Wearing a suit and tie instead of his uniform, Portland Police Bureau Chief Mike Reese confirmed to WW in an interview at police headquarters this morning that he's putting plans in place to run for mayor in the current election cycle.

He told WW he expects to make a decision within a "couple weeks." Reese's statements today confirm WW's report last night that the chief, appointed by Mayor Sam Adams in 2010 to replace then-Chief Rosie Sizer, was considering a run.

"Our community is facing really significant challenges in the next couple of years. We're going to need strong, effective leadership to provide a positive path forward," Reese says. "I've run a large, complex organization with 1,200 employees."

Reese, 54, declined to say whether he'd spoken to former Chief and Mayor Tom Potter, who earlier this week endorsed New Seasons Market co-founder Eileen Brady in the mayoral race.

Besides Brady, Reese would face former City Commissioner Charlie Hales and State Rep. Jefferson Smith (D-East Portland). A recent poll reported online and in today's print edition of WW found 22 percent of voters surveyed would support any other credible candidate over Hales, Brady or Smith.

Reese, who joined the Multnomah County Sheriff's office in 1989, sponsored a 1993 ballot measure to combined the sheriff's office and the police bureau. It failed. The following year, Reese transferred to the police bureau.

He has not run for office before, but his name was floated by an important political ally (and part-time bandmate), City Commissioner Randy Leonard, as a candidate for sheriff.

"It is not possible for there to be a better candidate for sheriff than Mike Reese," Leonard told WW in 2009, at a time when the occupancy of the sheriff's office was in doubt. "He is what this community wants."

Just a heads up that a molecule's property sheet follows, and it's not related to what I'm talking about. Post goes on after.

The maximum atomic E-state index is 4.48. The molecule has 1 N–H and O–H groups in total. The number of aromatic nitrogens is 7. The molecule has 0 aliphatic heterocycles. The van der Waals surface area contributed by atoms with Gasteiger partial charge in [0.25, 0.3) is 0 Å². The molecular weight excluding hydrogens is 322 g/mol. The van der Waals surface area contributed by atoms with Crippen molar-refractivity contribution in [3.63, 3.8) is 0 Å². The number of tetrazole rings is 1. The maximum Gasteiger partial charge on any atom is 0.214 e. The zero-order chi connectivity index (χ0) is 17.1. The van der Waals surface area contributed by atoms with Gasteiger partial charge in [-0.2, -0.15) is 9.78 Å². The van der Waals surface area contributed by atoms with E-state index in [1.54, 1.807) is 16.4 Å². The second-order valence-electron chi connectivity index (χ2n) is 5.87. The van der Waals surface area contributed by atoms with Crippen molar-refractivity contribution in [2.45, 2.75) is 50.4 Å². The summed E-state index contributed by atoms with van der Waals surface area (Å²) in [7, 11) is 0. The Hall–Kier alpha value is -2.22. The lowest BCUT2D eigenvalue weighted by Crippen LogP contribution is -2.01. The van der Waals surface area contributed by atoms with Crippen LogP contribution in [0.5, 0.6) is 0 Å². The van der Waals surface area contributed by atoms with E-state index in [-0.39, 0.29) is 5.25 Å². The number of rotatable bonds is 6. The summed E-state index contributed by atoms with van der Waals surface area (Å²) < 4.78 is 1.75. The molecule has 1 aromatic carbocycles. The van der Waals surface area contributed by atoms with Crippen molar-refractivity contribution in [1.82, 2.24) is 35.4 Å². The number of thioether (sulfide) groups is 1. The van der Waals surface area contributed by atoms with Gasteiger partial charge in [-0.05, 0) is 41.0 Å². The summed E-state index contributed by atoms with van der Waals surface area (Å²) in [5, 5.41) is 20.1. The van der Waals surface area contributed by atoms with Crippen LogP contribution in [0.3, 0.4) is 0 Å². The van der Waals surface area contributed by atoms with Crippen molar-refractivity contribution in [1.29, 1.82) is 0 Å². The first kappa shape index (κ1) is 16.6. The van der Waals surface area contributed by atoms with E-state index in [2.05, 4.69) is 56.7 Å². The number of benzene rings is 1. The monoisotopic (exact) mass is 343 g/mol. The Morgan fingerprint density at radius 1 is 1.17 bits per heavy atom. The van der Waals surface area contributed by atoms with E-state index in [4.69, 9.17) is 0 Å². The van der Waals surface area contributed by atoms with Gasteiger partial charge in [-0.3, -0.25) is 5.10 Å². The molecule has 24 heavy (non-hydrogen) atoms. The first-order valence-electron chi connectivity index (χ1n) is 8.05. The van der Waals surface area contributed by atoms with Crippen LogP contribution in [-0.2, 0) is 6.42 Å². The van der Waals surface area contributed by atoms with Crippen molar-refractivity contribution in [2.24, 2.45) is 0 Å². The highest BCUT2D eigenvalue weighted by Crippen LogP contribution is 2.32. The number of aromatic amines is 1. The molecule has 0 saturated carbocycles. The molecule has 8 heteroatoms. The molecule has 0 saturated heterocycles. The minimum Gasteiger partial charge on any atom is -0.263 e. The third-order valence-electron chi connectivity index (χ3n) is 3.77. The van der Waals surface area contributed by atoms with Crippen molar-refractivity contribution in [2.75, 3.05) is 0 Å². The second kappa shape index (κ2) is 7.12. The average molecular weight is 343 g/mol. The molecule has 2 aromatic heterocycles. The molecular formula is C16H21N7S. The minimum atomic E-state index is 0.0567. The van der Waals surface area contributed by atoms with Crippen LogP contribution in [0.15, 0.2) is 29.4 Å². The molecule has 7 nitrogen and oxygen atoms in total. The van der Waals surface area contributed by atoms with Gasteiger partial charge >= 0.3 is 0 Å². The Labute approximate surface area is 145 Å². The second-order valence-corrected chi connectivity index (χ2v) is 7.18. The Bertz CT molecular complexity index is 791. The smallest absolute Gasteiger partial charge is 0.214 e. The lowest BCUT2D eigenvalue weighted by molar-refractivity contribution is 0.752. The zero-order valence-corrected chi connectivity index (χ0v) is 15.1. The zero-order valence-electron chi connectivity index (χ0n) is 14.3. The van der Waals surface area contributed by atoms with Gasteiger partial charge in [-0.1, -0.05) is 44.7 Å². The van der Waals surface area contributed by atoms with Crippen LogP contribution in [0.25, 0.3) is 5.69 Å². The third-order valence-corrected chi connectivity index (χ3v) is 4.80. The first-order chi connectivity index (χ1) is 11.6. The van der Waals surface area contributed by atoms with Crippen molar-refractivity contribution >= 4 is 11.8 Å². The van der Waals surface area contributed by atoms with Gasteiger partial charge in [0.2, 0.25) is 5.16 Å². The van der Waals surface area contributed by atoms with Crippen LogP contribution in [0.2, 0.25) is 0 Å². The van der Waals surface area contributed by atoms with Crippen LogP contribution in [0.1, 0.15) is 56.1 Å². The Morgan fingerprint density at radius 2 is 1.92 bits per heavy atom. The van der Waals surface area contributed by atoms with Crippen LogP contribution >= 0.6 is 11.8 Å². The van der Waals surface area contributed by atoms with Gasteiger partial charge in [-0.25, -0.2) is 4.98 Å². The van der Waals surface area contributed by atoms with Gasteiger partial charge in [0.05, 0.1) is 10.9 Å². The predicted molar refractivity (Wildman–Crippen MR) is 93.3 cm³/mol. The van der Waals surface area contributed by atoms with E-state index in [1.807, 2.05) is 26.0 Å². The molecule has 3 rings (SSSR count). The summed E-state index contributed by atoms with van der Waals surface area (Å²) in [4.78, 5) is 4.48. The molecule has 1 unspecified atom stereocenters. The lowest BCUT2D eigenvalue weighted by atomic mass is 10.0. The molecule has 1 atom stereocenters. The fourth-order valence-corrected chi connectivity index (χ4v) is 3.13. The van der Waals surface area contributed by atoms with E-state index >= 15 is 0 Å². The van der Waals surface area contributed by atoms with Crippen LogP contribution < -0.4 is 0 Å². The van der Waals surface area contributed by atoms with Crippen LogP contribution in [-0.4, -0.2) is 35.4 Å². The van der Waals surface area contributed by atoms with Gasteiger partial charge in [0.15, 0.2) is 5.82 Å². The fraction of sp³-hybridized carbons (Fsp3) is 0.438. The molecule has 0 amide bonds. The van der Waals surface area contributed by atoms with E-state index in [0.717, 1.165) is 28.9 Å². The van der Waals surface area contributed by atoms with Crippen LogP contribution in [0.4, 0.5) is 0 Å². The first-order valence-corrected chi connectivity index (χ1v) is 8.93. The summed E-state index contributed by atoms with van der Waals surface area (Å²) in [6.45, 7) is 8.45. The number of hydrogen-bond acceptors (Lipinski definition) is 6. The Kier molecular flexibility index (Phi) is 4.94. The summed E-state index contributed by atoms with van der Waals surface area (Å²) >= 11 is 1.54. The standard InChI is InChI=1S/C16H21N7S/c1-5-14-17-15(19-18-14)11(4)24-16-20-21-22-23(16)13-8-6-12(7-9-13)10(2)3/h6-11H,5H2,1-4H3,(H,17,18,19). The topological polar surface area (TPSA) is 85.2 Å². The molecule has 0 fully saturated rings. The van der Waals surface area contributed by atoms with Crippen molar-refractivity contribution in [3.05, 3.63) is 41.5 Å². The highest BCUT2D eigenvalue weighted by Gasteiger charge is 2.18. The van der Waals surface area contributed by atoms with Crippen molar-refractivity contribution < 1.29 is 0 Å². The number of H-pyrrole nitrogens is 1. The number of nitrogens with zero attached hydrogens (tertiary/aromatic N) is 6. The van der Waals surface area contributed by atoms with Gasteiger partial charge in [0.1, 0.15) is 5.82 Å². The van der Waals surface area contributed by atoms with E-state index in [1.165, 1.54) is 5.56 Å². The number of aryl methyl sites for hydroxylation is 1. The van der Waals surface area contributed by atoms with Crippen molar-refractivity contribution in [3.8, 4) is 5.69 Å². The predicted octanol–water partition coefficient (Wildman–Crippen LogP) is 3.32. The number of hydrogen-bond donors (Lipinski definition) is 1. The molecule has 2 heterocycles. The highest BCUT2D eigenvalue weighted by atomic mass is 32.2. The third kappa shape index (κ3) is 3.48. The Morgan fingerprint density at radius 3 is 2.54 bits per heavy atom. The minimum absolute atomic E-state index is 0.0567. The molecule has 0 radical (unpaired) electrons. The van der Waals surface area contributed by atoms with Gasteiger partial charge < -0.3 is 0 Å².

It's another question whether Reese would be what Portlanders want in a mayor. Reese's brief tenure as chief has overlapped with a series of damaging incidents involving officers on- and off-duty, including drunk driving and domestic violence. And it was only this summer that the U.S. Department of Justice Civil Rights Division opened an inquiry into whether the police bureau has engaged in a "pattern or practice" of civil rights violations, focusing on officers' interactions with minorities and the mentally ill.

"Personnel issues are very difficult for us. You have to balance what's right for the individual, the bureau and the community," Reese says. "Those have been my most difficult decisions as chief."

Currently, the bureau is near the center of one of the biggest and most divisive stories in the country, the Occupy protests.  

Reese says he's proud the bureau's handling of the protests. "We've done a very good job," he says. "I'm very proud of how we've responded."

Asked about comments made earlier this week by Portland Police Association president Daryl Turner that a double-standard was at work with officers enforcing anti-camping laws in some Portland parks but not others, Reese said the policy was set by Mayor Adams and the rest of the City Council.

He declined to say whether, as mayor, he would've handled the Occupy Portland encampments any differently.

Reese says he hasn't "reached out" to PPA president Turner to assess union support of his possible candidacy because it would be inappropriate.

As for Mayor Adams, Reese says he was surprised to learn that he wouldn't be running again.

"I would be one of his biggest supporters," Reese says of Adams.

Reese and his wife Cindy attend downtown Portland's First Christian Church, a moderate progressive congregation. They share a $526,000 home in Southwest Portland's Hayhurst neighborhood. Public records show he has failed to vote in 8 of 26 elections since 2000, including Democratic Party primaries in 2000, 2004 and 2010.

Asked about the gaps in his voting record, Reese said, "I'm not a candidate so I don't have any response to that."

— Corey Pein and Nigel Jaquiss